The business of how a movie gets made has been continually evolving ever since the first moving images were put on celluloid. For a time it was the major studios who had everyone on their payroll, from the director down to the janitor who swept the sets. Thanks to some of the maverick directors and writers in the 1960's and 70's, the business model began to change, but the studios still continued to hold the purse strings. Independent directors changed that again nearly twenty years ago, working with small budgets and creating pieces that shook the industry, but the social media necessary to promote their films wasn't there yet. It is now, and these online discussion formats don't just help other people know about a new movie. In some cases, they can help pay for the movie to be made in the first place.
Entertainment figures and social media seem to be made for each other. The advances in social media allow entertainers of every ilk to reach out directly to their fans by introducing new material or announcing upcoming live performances. Some even host interactive discussions that allow the fans to get a peek behind the curtain, if you will, and see some of the creative processes that go on when these entertainers talk about the passion and the humor they bring to what they do. While all of these advances have opened up a myriad of new distribution channels that subvert the dominant paradigm, it doesn't make the business of making a movie any less expensive. Once again, however, social media rides to the rescue.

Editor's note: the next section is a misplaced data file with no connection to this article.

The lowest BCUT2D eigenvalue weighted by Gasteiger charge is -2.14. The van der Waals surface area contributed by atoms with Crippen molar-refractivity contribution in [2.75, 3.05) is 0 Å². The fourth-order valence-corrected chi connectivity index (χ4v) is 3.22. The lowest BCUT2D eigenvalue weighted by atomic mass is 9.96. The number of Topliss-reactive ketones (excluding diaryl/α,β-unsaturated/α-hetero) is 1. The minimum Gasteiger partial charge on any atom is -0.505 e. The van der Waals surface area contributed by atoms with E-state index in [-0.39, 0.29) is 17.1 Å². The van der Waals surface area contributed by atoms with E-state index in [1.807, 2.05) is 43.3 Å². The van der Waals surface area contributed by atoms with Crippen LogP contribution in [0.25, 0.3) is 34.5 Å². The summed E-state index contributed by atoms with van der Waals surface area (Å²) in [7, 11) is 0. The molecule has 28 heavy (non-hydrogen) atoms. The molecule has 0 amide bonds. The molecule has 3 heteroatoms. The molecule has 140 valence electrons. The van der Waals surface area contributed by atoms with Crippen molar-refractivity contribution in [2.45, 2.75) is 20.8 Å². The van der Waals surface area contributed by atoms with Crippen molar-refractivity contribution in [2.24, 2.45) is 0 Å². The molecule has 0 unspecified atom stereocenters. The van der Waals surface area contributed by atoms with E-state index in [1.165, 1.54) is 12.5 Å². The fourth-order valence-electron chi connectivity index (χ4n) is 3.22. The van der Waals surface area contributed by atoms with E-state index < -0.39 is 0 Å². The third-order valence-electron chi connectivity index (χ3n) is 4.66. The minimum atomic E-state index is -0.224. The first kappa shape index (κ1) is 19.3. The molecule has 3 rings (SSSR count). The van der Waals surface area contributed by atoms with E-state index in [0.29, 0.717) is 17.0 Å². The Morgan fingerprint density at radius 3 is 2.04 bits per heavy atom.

It seemed like a good idea at the time, and it was and continues to be the art of crowd funding. Used primarily as a way to reach out to more people than just your immediate geographical area to raise money for a charity (and in some slightly tackier ways, a wedding) it gave like-minded people the opportunity to join together for a cause. These crowd-funded activities would be discussion in open forums with real-time commentary so people could learn exactly what the charity was about and how the money would be used. This also created a new opportunity to let entertainers and their fans become even closer. By allowing their fans to become, in effect, producers for their next project, it gave them a sense of empowerment while also offering some form of tangible compensation. Setting different levels depending on how much a person put in for a project, some entertainers have gone so far as to offer private screenings, passes to opening night or even the opportunity to be part of the film. One horror film allowed its fans the chance to pay to be the victims! How far will social media and crowd funding go in the entertainment world? Perhaps all the way to Hollywood and the words "And the Oscar goes to…"
Jack Terry is a freelance writer and blogger who is a firm believer that social media and open forums such as http://www.tawkers.com could change the world.